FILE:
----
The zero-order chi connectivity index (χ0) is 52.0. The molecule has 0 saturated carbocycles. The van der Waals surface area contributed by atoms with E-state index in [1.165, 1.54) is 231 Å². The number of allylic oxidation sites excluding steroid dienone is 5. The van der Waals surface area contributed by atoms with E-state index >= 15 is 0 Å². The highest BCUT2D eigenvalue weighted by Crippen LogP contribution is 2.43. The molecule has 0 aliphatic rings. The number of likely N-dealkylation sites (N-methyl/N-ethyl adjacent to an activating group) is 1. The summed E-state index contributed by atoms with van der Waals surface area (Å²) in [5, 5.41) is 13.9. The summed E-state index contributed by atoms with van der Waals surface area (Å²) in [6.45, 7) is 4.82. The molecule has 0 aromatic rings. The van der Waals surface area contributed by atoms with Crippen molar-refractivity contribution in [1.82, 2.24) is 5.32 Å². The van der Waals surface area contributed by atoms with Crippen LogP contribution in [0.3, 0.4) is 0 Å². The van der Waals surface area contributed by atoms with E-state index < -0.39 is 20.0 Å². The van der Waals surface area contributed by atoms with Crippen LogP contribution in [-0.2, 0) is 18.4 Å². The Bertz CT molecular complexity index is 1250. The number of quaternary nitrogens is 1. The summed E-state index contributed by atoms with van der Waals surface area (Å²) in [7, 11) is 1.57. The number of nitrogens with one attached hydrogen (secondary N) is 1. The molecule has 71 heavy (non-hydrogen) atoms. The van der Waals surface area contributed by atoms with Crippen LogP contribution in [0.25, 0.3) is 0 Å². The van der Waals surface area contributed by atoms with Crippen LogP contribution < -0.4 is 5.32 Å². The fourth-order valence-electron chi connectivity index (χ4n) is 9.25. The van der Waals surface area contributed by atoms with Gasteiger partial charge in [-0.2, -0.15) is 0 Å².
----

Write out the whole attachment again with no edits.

The zero-order chi connectivity index (χ0) is 52.0. The molecule has 0 saturated carbocycles. The van der Waals surface area contributed by atoms with E-state index in [1.165, 1.54) is 231 Å². The number of allylic oxidation sites excluding steroid dienone is 5. The van der Waals surface area contributed by atoms with E-state index >= 15 is 0 Å². The highest BCUT2D eigenvalue weighted by Crippen LogP contribution is 2.43. The molecule has 0 aliphatic rings. The number of likely N-dealkylation sites (N-methyl/N-ethyl adjacent to an activating group) is 1. The summed E-state index contributed by atoms with van der Waals surface area (Å²) in [5, 5.41) is 13.9. The summed E-state index contributed by atoms with van der Waals surface area (Å²) in [6.45, 7) is 4.82. The molecule has 0 aromatic rings. The van der Waals surface area contributed by atoms with Crippen molar-refractivity contribution in [1.82, 2.24) is 5.32 Å². The van der Waals surface area contributed by atoms with Crippen LogP contribution in [0.3, 0.4) is 0 Å². The van der Waals surface area contributed by atoms with E-state index < -0.39 is 20.0 Å². The van der Waals surface area contributed by atoms with Crippen LogP contribution in [-0.2, 0) is 18.4 Å². The Bertz CT molecular complexity index is 1250. The number of quaternary nitrogens is 1. The summed E-state index contributed by atoms with van der Waals surface area (Å²) in [7, 11) is 1.57. The number of nitrogens with one attached hydrogen (secondary N) is 1. The molecule has 71 heavy (non-hydrogen) atoms. The van der Waals surface area contributed by atoms with Crippen LogP contribution in [0.25, 0.3) is 0 Å². The van der Waals surface area contributed by atoms with Crippen LogP contribution < -0.4 is 5.32 Å². The fourth-order valence-electron chi connectivity index (χ4n) is 9.25. The van der Waals surface area contributed by atoms with Gasteiger partial charge in [-0.2, -0.15) is 0 Å².